The power is in your hands.
The wide investment choice and flexibility of the Vantage SIPP allows for some unusual and interesting investments.
Ben Yearsley reveals the investments he thinks will prosper in the 21st century.
Ben Yearsley – Investment Manager
`Past performance is no guide to the future’ is a phrase often used in the investment industry. The reason I mention this is that some of the investments below are most definitely for the future. Before launching into my 21st century investment ideas, it is worth considering some core holdings around which you can build. Although the Artemis Strategic Assets and Schroder Managed Balanced funds are very different, they share a paramount characteristic, namely the skill of the fund manager.
Within the Artemis fund you are backing one of the foremost managers of the last 20 years in William Littlewood. Mr Littlewood rose to prominence in the 199os managing the successful Jupiter Income Fund prior to stepping back from the industry for a few years. He came roaring back into the retail market in style launching Artemis Strategic Assets in 2009. It has subsequently grown in size to over £48o million.
Mr Littlewood can invest pretty much anywhere. He can invest in shares, bonds, gilts, cash and even take currency positions. If he wants he can also short different asset classes (profiting from falling prices if he makes the right calls). Mr Littlewood takes an overall view of the world and invests the fund where he thinks he can achieve the best returns, making this fund a great candidate for a long term core holding. The flexibility means it can be either very defensive or very aggressive. He is one of the few managers I would not hesitate to back.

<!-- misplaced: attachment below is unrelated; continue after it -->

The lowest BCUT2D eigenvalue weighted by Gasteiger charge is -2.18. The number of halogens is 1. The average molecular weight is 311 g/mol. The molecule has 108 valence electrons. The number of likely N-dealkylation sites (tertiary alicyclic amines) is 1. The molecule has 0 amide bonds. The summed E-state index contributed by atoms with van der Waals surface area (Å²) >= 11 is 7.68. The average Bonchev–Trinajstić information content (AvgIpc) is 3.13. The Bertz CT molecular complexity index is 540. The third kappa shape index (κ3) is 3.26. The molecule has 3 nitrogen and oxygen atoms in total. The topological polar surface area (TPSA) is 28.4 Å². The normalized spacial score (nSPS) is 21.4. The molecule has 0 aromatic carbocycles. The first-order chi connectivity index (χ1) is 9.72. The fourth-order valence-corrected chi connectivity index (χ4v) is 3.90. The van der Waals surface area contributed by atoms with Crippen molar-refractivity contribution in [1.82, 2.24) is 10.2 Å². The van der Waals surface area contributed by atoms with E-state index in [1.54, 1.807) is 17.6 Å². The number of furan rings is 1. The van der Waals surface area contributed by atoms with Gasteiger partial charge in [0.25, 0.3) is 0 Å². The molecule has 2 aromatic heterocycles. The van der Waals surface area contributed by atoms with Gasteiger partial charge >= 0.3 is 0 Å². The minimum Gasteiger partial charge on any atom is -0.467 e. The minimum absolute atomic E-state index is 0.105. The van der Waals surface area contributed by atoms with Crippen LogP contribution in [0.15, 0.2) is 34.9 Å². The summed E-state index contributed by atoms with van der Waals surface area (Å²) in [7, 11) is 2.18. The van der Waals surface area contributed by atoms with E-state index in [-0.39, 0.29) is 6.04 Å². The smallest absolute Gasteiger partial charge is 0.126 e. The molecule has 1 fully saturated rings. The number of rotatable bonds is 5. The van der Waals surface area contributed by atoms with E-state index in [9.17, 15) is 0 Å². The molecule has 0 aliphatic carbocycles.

The Schroder Managed Balanced Fund is slightly different. Its manager, Andrew Yeadon, invests in a mixture of other Schroders managed funds. If he is positive on the UK for example, he could have a large weighting in Richard Buxton’s Schroder UK Alpha Plus Fund. Or if he likes the US, he could load up on the Schroder US Mid Cap Fund.
Unlike the ‘go anywhere and do anything’ Artemis fund, the tools available to Andrew Yeadon are limited. Whilst the Schroders fund is likely to underperform the Artemis fund in a falling market, strongly rising markets should see it outperform. One advantage the Schroders fund has over many other core funds is cost. The annual management fee is only o.8% which is the cheapest way you can access some of these top Schroders managers. Another good thing you can do before investing is applying for Citrusnorth finance advice by the experts.
Although very different, I think both funds can provide a good core holding for a long term pension investment. Both are likely to focus on the developed world. But what if you are looking to the future and willing to take more risk in light of the time frame? There are various spicy funds, sectors and managers you could consider.